• Phobos 1 (1988)
    • (Launch date : July 7, 1988) - (Stop date : September, 1988)
    • — (Soviet Union). Phobos 1, and its companion spacecraft Phobos 2, were the next-generation in the Venera-type planetary missions, succeeding those last used during the Vega 1 and 2 missions to comet P/Halley. The objectives of the Phobos missions were to: - conduct studies of the interplanetary environment; - perform observations of the Sun; - characterize the plasma environment in the Martian vicinity; - conduct surface and atmospheric studies of Mars; and, - study the surface composition of the Martian satellite Phobos. Phobos 1 operated nominally until an expected communications session on 2 September 1988 failed to occur.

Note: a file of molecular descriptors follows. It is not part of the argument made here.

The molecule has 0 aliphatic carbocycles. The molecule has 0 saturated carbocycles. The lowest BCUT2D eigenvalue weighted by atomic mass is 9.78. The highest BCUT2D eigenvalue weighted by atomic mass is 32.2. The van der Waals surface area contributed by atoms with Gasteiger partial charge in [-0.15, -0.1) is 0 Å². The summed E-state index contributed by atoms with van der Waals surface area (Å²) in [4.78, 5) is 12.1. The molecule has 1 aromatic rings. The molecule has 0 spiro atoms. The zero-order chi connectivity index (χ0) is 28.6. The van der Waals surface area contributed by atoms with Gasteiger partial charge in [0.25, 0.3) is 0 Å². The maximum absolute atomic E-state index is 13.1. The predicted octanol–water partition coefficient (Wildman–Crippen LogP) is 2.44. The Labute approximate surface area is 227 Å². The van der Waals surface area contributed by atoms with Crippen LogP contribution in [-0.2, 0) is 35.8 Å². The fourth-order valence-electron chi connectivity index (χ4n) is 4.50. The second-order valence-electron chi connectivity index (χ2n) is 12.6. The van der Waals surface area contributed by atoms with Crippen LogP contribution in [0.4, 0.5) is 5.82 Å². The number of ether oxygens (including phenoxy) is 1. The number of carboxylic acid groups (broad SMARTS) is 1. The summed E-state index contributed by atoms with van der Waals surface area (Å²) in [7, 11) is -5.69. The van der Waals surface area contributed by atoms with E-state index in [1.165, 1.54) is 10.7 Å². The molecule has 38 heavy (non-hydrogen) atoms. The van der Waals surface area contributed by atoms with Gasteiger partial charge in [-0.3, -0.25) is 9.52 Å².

The first color picture taken by Viking 2 on the Martian surface shows a rocky reddish surface much like that seen by Viking 1 more than 4000 miles away. The right edge of the picture is due east of the spacecraft. The sun is behind the camera in the Martian afternoon. As at Chryse Planitia where Viking 1 landed in July, the sky over Utopia is pink. Colors of the rocks and soil also are almost identical at the two landing sites. A UTOPIAN BRIGHT SUMMER AFTERNOON ON MARS--Looking south from Viking 2 on September 6, the orange-red surface of the nearly level plain upon which the spacecraft sits is seen strewn with rocks as large as three feet across. Many of these rocks are porous and sponge-like, similar to some of Earth's volcanic rocks. Other rocks are coarse-grained such as the large rock at lower left. Between the rocks, the surface is blanketed with fine-grained material that, in places, is piled into small drifts and banked against some of the larger blocks. The cylindrical mast with the orange cable is the low-gain antenna used to receive commands from Earth. ON A CLEAR DAY ON MARS, you can see tens of thousands of rocks. Two high-resolution scans by one of Viking 2's cameras were mosaiced to create this scene looking northeast to the horizon some three kilometers (two miles) away. Mars from Viking 2 - May, 1979. The rounded rock in the center foreground is about 20 centimeters wide. The angular rock to the right and further back than the rounded rock is about 1.5 meters across. The dark facet on the upper right edge of the angular rock has a color similar to basalts on Earth. There are two trenches that were dug in the regolith to the right of the rounded rock, as well as one behind and slightly to the left. The gently sloping troughs between the artificial trenches and the angular rock which cut from the middle left to the lower right corner of the picture are natural surface features.  Credit: Mary A. Dale-Bannister, Washington University in St. Louis.